Clans are such a new phenomenon that not even the computer industry is sure what to make of them yet, says Douglas Lowenstein, president of the Interactive Digital Software Association. There are hundreds of clans across the country, but they are just beginning to take off in Middle America.
Shawn and his friends hold no illusions of becoming the next Thresh. They're too busy blowing each other's heads off to organize into a cohesive team. But what they lack in aspiration, they make up for in dedication.
The Geek Cave's ceiling is a spiderweb of power cords and Christmas-tree lights that provide what little illumination there is in this dark, cluttered room.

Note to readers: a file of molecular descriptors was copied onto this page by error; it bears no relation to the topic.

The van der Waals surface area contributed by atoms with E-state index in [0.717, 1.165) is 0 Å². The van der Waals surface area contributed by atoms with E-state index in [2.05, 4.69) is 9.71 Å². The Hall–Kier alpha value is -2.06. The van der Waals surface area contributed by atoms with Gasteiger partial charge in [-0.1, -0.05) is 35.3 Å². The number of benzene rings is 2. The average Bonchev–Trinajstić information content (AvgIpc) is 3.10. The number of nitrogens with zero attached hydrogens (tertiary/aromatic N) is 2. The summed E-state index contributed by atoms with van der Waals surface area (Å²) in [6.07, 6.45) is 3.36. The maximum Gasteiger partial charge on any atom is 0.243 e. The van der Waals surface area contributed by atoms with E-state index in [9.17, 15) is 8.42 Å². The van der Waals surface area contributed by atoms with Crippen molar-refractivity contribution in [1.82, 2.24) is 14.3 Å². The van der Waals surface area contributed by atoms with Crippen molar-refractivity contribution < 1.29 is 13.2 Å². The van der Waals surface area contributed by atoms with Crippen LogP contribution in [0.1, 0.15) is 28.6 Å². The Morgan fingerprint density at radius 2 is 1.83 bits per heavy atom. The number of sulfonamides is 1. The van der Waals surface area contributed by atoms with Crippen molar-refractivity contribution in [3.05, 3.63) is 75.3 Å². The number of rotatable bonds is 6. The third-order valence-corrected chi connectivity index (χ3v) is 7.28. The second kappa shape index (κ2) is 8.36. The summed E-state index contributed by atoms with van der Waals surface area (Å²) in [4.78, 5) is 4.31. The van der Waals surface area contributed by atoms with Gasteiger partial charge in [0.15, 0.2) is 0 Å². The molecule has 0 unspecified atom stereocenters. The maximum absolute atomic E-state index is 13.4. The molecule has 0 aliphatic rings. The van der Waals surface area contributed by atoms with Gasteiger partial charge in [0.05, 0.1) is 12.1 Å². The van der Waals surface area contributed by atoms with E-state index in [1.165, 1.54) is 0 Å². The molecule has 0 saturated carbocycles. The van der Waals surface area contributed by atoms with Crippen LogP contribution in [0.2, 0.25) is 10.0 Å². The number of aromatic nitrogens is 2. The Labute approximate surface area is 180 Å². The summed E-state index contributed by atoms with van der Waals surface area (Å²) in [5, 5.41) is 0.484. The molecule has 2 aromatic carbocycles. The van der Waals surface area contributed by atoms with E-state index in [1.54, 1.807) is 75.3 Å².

On one wall is a quote borrowed from Saturday Night Live's Jack Handey: "I can picture in my mind a world without war, a world without hate. And I can picture us attacking that world, because they'd never expect it."
NOLGA formed while most of its members were attending Nordonia High School. They were drawn together because they were outsiders who shared a love for computers that bordered on obsession.
Dan Taraska, a tall, gregarious 21-year-old who was among the clan's founding members, boasts that he once beat Doom without throwing a single punch or firing a weapon, except to kill the bosses at the end of each level. To this day, he knows Doom's levels as intimately as the floor plan of his own house.
A friend tests him: "Doom 1. First episode. Second level."
"Second level has 52 monsters, 108 textures, and the par time is 3 minutes, 26 seconds," Dan fires back.
Most of the clan members were average students, but they got by on technological savvy. "We're the kind of kids that go through school helping teachers with their computers," says Dan, who wrote his first program, a maze game, on a Commodore at age six.